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Current time:0:00Total duration:11:13

Video transcript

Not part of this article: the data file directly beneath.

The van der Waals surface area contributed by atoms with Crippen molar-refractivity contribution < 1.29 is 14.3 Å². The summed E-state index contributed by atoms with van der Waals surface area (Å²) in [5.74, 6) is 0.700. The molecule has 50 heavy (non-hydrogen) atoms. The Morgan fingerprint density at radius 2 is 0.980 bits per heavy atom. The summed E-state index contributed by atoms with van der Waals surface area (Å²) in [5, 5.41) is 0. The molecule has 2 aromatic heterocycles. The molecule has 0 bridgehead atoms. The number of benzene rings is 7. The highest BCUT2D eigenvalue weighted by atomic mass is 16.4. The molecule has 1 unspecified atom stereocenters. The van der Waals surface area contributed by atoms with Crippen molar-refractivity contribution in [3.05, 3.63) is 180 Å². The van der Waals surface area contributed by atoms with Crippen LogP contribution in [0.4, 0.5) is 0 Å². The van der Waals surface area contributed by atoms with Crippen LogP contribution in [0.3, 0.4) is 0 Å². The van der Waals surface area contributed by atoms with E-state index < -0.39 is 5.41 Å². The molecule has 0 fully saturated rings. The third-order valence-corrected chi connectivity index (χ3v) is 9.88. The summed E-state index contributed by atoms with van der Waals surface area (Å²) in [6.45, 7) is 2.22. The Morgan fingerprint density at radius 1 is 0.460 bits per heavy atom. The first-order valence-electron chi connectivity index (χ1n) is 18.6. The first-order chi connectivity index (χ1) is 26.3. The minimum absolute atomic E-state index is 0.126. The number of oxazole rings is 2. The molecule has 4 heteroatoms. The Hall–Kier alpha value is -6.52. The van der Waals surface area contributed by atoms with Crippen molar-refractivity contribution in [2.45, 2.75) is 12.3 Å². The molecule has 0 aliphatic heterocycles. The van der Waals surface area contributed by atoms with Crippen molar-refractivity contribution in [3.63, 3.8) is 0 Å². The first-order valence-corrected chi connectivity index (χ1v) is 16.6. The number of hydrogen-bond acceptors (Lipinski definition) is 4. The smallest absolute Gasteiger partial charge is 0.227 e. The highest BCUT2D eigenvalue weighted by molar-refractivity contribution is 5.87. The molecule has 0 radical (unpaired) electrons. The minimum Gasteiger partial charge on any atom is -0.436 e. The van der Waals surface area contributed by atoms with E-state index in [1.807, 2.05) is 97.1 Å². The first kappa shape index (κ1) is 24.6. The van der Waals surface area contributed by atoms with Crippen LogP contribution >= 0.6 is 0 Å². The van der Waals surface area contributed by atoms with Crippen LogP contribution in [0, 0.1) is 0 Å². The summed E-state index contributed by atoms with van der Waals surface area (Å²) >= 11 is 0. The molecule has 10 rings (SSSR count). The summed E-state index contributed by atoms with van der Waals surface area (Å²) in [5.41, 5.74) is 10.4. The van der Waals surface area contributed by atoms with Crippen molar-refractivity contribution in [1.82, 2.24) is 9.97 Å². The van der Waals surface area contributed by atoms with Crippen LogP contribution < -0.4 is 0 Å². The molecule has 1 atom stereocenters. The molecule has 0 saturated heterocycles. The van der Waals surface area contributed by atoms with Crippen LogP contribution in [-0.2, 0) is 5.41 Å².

let's talk about oxygen content and I'm gonna actually spell it out two ways one is kind of the full word oxygen content or the full term and then I'm also going to give you kind of the shorthand what you might see sometimes it's written this way cao2 and the C is the content the little a is arterial arteriole and the o2 is oxygen so what it means exactly the way we we kind of think of it is how much oxygen is there how much is there and we measured in milliliters per 100 milliliters of blood so per 100ml and sometimes you could you might see deciliter instead of milliliter let me just quickly jot that down that equals one deciliter per 100 milliliters of blood so this is the definition now let's use this definition right away let's see if you can think through this idea so let's imagine I go down and I decide to get one pint of blood taken from my left arm let's instead of bind to let me write pint and this is my left arm and let's say I'm in a huge rush this day so I I decide that I also want to get another needle stuck in my right arm and they also draw blood out of my right arm kind of at the same moment the same time so the same kind of blood same hemoglobin concentration and same amount of oxygen in my lungs when I was getting the blood drawn except for some reason maybe this needle the second one was larger and they were able to get more blood out two pints now some smart you know wise guy walks by and says hey which side you're left for you're right were you able to get a higher oxygen content from now just looking at the picture you might be tempted to say well oxygen content sounds like the right side is the winner but actually this is kind of a trick question right because it's per 100 milliliters so you gotta remember it's a certain volume that we're thinking about and in this case since we know that the blood was drawn at the same moment from my two arms and you know I have no reason to believe that the left versus the right had a higher oxygen saturation I would say actually probably the two had the same oxygen content that would be my guess based on this setup so that's one important thing to remember that it's per 100ml so let's just keep that in mind and now let me actually just jot down for you the exact equation kind of the formula if you want to mathematically calculate oxygen content how would that look well cao2 is quicker to write so let me just jot that down and the units on this are milliliters of oxygen per I said 100 milliliters of blood so these are the units here and this is gonna equal to kind of figure this out I need to know the hemoglobin concentration and there it's the grams of hemoglobin grams of hemoglobin per 100 milliliters of blood and then I have to multiply this by a constant and the constant is one point three four and what that number is is it's telling me the milliliters of oxygen that I can expect to bind for each gram of hemoglobin so that's actually quite a nice little number to have handy because now you can see that the units are about to cancel right there you know this will cancel with this right and I end up with the correct units but there's one more thing I have to add in here which is the oxygen saturation now this is o2 saturation Oh to saturation and if I know the o2 saturation remember there's this nice little curve this is Oh to saturation and if I'm looking at just the arterial side I can write s little a Oh - and I could compare to the partial pressure in the arterial side of oxygen and remember we have these little s-shaped curves right these s-shaped curves and all I want to kind of point out is that for any increase in my pao2 and the partial pressure of oxygen I'm going to have an increase in the o2 saturation so there's an actual relationship there and we usually measure this in percentage right percentage of oxygen that is bound to hemoglobin and so this is the same thing here as a certain percentage so this whole top part of the formula then this whole bit in my brackets really is telling me about hemoglobin bound to oxygen now remember that's not the only way that oxygen actually travels in the blood let me write out the second way that oxygen likes to get around and the second way is when it dissolves in the blood so this is all going to be plus and the second part of the equation is the partial pressure of oxygen and this is measured in millimeters of mercury so that's the unit and this is x now this is another constant 0.003 and then keep track of the unit's here because we have to end up with these units right so you know everything has to cancel out to end up with that so I have milliliters of oxygen on top and I'm gonna want to cancel my millimeters of mercury so take that times 100 milliliters of blood so these are the units on the bottom and they end up kind of the same as as we just worked through we've got this crosses out with that and my units are gonna end up perfect right and this bottom bit that I'm gonna put in purple brackets this bit tells me about dissolved oxygen so I have my oxygen bound to hemoglobin and I have my dissolved oxygen these are the two parts of my formula so let me actually just quickly before I move on circle in blue then the important parts that I want you to kind of keep your eyeballs on there's the total co2 content hemoglobin oxygen saturation and partial pressure of oxygen and remember this guy influences this guy and we saw that on the o2 curve that I just let me just bring it up again so I can remind you what I'm talking about in this graph you can see how the two are related right there's a very nice relationship between the two so this is my formula for calculating the total oxygen content so let's actually use this formulas think through this and when I think through it I always kind of go through all of my four variables and they just jot them down here so we keep track of them let's do pao2 sio2 and then hemoglobin and the total oxygen content these are my four variables now let's do a little problem to you let me make a little bit of space and let's say I have two two little containers in the first container this first one is full of blood there's a B for blood and here's a second container full of plasma remember plasma is a part of the blood but it's not all of the blood plasma specifically does not have any red blood cells or any hemoglobin so let me just write that down no hemoglobin in the plasma side this would kind of make sure we don't lose track of that fact now plasma is kind of yellow color so let me just kind of make it yellow colored here make sure we clearly see that that's plasma and blood I'm gonna keep as a red color so now we have our two containers full of plasma and blood so now let's say I decide to increase increase the partial pressure of oxygen in the air so it's going to diffuse in here and it's going to diffuse in here so I increase the partial pressure of oxygen in the air and it's going to diffuse into those two liquids it's going to dissolve into those liquids so my question is as we go through one by one each of these four variables I want you to think through if they go up if they go down or if they stay the same so let's start with the first one pao2 well if if the oxygen is going to diffuse into those liquids then I would say the partial pressure of oxygen in the liquid would go up now it's a little bit confusing to use the words pao2 in this case or even down here cao2 or si o - because we're not really talking about arterial blood here we're just talking about blood and we're not talking about arterial plasma we're just talking about plasma because there's no artery connected to these two tanks of fluid but the concept is the same so the partial pressure of oxygen is going to go up in the blood and it's going to go up in the plasma because it just dissolves into those liquids now what about saturation of oxygen well o to saturation goes up in the blood remember there's a relationship we said between PA o2 and oxygen saturations so it's going to cause the SI or two to go up here whereas on the plasma side there is no hemoglobin so of course there's gonna be no change here I would say not applicable not applicable because there is no hemoglobin so how can you have an oxygen saturation curve for hemoglobin now what about the third variable hemoglobin concentration remember that was grams per 100 milliliters of blood well I'm not talking about adding or subtracting hemoglobin so there should be no change here right I'll write no change and on the other side on the plasma side again there is no hemoglobin so it's not going to affect that at all it's not really applicable plasma again does not have hemoglobin so in terms of the total oxygen content or the cao2 what I expected to go up in the blood definitely right it's definitely gonna go up because the dissolved part of the equation goes up but even the hemoglobin bound to oxygen part of the equation goes up because we said the SAO - went up that's an interesting point right on the other side on the plasma side it also increases but only a little bit because here you only have the contribution from the pao2 you have no contribution from any of the oxygen bound to hemoglobin because again there is no hemoglobin so this problem kind of illustrates some of the ideas specifically around trying to tie in an increase in the partial pressure of oxygen - how that could affect the saturation of oxygen